That's becoming unstuck. It came unstuck first in Tunisia, and since then, it flashed across the Arab world in a process that is still going on.

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IT IS very important that people understand that revolutions do not simply mean advance from one day to success the next. Instead, the process that took place in Egypt involved daily, if not hourly, political shifts, struggles, battles setbacks, advances and on and on.

This was the character, even from the first day of the revolution in Egypt, when the demonstrations began on January 25. It wasn't a foregone conclusion that events would lead to the occupation of Tahrir Square. Or that people would come out the second day. There was a battle all the time for the hearts and minds of the people, and for mobilization and organization.

This is important to understand in considering the future of the revolution. Has one class been replaced by the other? No, Egypt is still a capitalist society. Has the old regime been completely dismantled? No. But there are very few instances in history that I can remember the scale of popular and mass mobilizations that we saw across Tunisia and across Egypt, just in the sheer numbers of participants alone.

Just think about the language that's used. In Egypt, the movement to overthrow Mubarak is described as an 18-day struggle, from when the demonstrations started January 25 until he fell on February 11. Set that against his years in power--31 years--and you begin to see the scale of what's taken place so quickly. And that's not to even talk about the return of a pride and dignity among people who feel they are mobilized and have a role to play in determining the future of their own country. So we shouldn't underestimate the change that is taking place.

This is a wave of struggle that's spreading beyond Egypt, of course. I'll use one particular issue of one newspaper issue to illustrate this--the Financial Times on February 24, which is almost two weeks after Mubarak left office. On page A5 of this issue, you find a story on a general strike in Greece, the eighth one in 10 months against austerity measures imposed by the PASOK government. Now you might think that's a little buried--except that on page A4 is a report on India and the biggest demonstrations in memory against unemployment.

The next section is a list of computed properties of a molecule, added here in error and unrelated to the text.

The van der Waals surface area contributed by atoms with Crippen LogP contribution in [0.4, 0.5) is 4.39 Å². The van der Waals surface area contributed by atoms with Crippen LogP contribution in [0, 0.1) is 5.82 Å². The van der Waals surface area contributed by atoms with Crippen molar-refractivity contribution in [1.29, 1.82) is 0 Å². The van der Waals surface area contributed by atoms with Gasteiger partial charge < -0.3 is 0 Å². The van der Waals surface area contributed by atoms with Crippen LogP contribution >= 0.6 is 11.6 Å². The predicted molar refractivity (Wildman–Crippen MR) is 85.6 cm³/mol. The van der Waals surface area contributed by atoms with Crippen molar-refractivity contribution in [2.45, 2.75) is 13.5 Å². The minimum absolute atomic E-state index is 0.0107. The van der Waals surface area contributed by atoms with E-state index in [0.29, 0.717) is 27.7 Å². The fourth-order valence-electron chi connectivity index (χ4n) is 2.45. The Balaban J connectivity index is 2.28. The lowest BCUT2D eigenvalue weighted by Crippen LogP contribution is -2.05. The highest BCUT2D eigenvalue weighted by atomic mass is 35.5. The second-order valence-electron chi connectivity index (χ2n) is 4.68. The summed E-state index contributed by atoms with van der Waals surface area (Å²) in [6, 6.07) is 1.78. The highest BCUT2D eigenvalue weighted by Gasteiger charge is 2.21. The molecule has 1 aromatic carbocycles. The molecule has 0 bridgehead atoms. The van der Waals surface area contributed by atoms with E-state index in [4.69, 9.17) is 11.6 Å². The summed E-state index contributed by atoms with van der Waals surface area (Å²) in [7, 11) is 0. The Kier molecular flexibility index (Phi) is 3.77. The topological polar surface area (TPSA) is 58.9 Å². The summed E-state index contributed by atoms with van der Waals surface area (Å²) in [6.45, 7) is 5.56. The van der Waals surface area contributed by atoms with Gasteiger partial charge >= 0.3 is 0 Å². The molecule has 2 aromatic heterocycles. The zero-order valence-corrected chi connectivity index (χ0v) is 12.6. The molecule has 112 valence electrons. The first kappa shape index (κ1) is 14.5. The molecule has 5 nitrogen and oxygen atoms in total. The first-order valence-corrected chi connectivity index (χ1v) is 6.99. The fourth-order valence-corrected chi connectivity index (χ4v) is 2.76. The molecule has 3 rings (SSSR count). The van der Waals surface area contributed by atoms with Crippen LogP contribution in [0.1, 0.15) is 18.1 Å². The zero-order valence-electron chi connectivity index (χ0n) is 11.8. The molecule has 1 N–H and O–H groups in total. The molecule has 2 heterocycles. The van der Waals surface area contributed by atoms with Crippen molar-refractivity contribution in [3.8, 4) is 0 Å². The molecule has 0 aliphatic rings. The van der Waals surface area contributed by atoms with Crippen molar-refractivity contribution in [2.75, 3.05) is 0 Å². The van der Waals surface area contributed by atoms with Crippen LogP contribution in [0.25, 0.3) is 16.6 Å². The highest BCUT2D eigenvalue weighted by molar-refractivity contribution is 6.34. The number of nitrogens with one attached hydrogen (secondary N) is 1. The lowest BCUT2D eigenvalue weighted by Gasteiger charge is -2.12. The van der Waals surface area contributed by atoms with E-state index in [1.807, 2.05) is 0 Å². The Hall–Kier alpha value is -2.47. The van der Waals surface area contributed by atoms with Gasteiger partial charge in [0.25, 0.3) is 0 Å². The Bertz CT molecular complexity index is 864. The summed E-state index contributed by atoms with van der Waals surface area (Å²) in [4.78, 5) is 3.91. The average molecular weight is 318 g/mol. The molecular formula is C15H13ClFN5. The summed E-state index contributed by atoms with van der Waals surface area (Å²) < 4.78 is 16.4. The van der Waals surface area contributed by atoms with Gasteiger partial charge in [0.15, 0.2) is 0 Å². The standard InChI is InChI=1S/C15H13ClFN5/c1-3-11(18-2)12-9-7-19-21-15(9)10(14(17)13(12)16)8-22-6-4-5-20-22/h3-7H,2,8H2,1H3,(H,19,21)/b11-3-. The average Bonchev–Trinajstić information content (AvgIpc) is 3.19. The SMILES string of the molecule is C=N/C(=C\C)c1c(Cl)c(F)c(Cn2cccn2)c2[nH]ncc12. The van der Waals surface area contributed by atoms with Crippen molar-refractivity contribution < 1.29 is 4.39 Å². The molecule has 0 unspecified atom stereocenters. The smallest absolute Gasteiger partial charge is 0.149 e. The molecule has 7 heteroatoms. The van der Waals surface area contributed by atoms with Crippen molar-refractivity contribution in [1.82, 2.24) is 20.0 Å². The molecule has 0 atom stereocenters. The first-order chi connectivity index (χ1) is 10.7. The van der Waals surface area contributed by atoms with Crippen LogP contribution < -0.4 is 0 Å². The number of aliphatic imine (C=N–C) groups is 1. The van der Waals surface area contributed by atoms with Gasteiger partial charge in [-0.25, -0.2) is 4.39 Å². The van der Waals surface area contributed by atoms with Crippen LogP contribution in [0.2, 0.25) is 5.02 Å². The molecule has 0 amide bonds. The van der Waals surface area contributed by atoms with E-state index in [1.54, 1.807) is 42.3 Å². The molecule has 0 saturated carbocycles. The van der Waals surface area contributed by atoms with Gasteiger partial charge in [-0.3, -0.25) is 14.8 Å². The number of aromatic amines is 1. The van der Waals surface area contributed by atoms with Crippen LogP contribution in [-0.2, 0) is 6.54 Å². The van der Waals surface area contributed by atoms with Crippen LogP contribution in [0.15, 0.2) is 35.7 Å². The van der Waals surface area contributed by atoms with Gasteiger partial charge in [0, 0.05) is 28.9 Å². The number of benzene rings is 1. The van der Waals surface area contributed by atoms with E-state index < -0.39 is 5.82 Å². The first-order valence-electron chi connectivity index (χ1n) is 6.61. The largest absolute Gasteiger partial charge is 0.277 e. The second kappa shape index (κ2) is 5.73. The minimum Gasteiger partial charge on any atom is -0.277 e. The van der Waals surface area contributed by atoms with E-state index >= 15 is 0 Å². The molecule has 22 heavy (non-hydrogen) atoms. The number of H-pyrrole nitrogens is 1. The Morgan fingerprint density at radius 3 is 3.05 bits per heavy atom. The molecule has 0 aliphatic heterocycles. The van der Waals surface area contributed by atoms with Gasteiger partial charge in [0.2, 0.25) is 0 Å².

So this is the picture that you get not just in Egypt, but in many countries around the world. You have the compare the situation, especially in Egypt, but not only there, to the definition of the circumstances when revolution becomes a possibility--that the old order can't continue in the same way that it was organized, nor are masses of the population willing to tolerate it without a fight.

The important thing to determine whether that fight continues and grows is whether people remain mobilized. And this is an important aspect of the experience of Egypt--which is the fact that one mobilized, people aren't easily demobilized. It took only 18 days for Mubarak to be pushed aside. But since then, there has been a struggle for Egypt's future that is taking many, many forms.

That can be seen in any newspaper you pick up in Egypt today. Take this story in the Daily News Egypt, with the headline "Military prosecution released 27 detained at Lazoghly." This article is about a mass demonstration that took place on March 6 in the middle of Cairo against Egypt's state security apparatus--what took place was tens of thousands of people surrounded the headquarters of the state security forces, and then attempted, as other protesters had in other Egyptian cities, to raid the building and remove its secret files.